Recently, I wrote about lending money on Prosper, which is one of the many peer-to-peer lending networks that are popping up everywhere. The post itself didn’t say anything about socially responsible investing (also known as, SRI, morally responsible investing or ethical investing). However, a lively discussion on this topic came up when Kevin stated his opinion as follow:
“…If these people were in control of their finances, they wouldn’t be borrowing money on the internet. Basically, you’re choosing to profit off of people’s idiocy and desperation. I don’t think that I, in good conscience, could do that to people. You’re participating in the destruction of people’s lives. Morally, I don’t think it’s a good thing to do and I don’t agree with it…”
If you read Kevin’s full comment and subsequent comments, you will find that he is sincere and strong in his conviction about this matter. For me, I am not as strict when it comes to socially responsible investing, and to which I replied:
“…For me Prosper is strictly another way to invest and grow my money. This is no different than investing in the S&P500 and being part owner of companies that profit from cigarettes, weapons, sub-prime loans, etc…”
And Kevin responded:
“…And no, it isn’t like investing in the S&P 500. The S&P500 doesn’t give you the choice of how your money is used. With social lending, you are directly engaging-in and advocating the behavior…”
My viewpoint was subsequently supported by one of my blogging friends, Brip Blap, who wrote:
“…And by the way, banks lend people money, as well — having a checking account or a savings account means that your money is being lent out to people in these situations. And if you invest in the S&P 500, you are directly investing in those companies and then they are using it for good or ill, just as the people I lend money to at Prosper are. If you buy an index fund, you are tacitly approving your money’s use by big pharma companies or Wal-Mart or defense contractors. I don’t see how you can say you can’t say how your money is used. I can’t tell people at Prosper how to use the money I loan them any more than I can tell Exxon how to use the money they got from me from my S&P 500 index fund investment…”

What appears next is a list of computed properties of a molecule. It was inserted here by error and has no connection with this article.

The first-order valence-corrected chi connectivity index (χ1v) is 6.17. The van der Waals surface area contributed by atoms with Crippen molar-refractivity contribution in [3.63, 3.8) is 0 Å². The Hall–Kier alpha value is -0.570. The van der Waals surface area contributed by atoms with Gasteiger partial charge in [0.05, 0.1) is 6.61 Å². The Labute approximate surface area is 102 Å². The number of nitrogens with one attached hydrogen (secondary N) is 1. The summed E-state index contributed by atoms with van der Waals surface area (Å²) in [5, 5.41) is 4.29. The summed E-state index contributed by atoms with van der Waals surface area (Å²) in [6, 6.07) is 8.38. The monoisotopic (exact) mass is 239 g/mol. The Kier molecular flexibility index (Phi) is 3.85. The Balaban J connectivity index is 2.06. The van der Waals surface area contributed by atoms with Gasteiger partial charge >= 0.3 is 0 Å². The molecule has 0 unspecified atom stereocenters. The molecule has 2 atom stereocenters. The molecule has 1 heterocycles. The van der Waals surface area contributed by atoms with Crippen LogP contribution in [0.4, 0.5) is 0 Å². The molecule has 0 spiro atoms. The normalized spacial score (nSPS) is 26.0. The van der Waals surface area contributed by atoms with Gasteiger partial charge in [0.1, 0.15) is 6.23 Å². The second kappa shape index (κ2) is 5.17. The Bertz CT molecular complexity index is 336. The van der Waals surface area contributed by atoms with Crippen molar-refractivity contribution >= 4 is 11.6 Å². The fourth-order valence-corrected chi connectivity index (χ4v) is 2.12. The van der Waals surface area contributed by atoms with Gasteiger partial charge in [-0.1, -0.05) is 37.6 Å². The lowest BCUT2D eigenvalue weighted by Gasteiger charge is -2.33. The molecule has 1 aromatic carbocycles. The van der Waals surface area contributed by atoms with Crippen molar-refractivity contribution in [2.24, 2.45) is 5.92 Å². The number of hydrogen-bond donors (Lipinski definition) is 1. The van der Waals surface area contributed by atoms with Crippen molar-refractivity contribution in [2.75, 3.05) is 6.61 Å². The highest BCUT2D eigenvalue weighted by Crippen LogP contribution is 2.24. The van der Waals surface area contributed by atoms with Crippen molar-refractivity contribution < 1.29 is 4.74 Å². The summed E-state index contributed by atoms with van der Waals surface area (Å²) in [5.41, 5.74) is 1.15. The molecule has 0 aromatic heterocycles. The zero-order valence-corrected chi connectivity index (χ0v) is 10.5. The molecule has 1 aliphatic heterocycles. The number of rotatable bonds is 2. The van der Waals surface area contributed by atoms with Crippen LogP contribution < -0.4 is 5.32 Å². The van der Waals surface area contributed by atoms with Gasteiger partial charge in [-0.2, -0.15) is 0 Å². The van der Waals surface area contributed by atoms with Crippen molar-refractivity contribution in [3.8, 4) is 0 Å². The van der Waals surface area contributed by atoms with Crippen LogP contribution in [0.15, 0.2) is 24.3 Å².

And another blogging friend, Mike from Money Smarts Blog wrote:
“…If you take five minutes to look through the names of companies that make up the S&P500 you will recognise companies that sell alcohol, cigs, weapons etc pretty quickly and you have the choice not to buy that index. It will make investing a lot more work to avoid those companies (and as Brip Blap says, make sure you include the banks in this list) but it can be done…”
The point of this whole post is not to say who is right and who is wrong. I am sure we can find people to agree with either side. The point is there is no right or wrong when it comes to socially responsible investing. This is one of those very personal decisions that each of us make based on our core value, upbringing, and experience.
For me, investing is a tool to achieve financial objectives. If investing in the S&P 500, which components include companies like Citibank, ExxonMobil, and Altria Group means that I will achieve my financial objective more effectively, then I will invest in the S&P 500.
What is your thought on socially responsible investing? Specifically, do you think lending in peer-to-peer networks like Prosper and Lending Club is morally wrong? I would love to hear your perspective on this matter.
More about socially responsible investing:
- The Myth of Socially Responsible Investing at The Motley Fool
- Unsure About Socially Responsible Investing (SRI) at The Finance Buff
- Socially Responsible Investing Goes Green at Wise Bread
- Does investing in socially responsible funds cost more and is it justified? at Money Relations
Pinyo Bhulipongsanon is the owner of Moolanomy Personal Finance and a Realtor® licensed in Virginia and Maryland. Over the past 20 years, Pinyo has enjoyed a diverse career as an investor, entrepreneur, business executive, educator, financial literacy author, and Realtor®.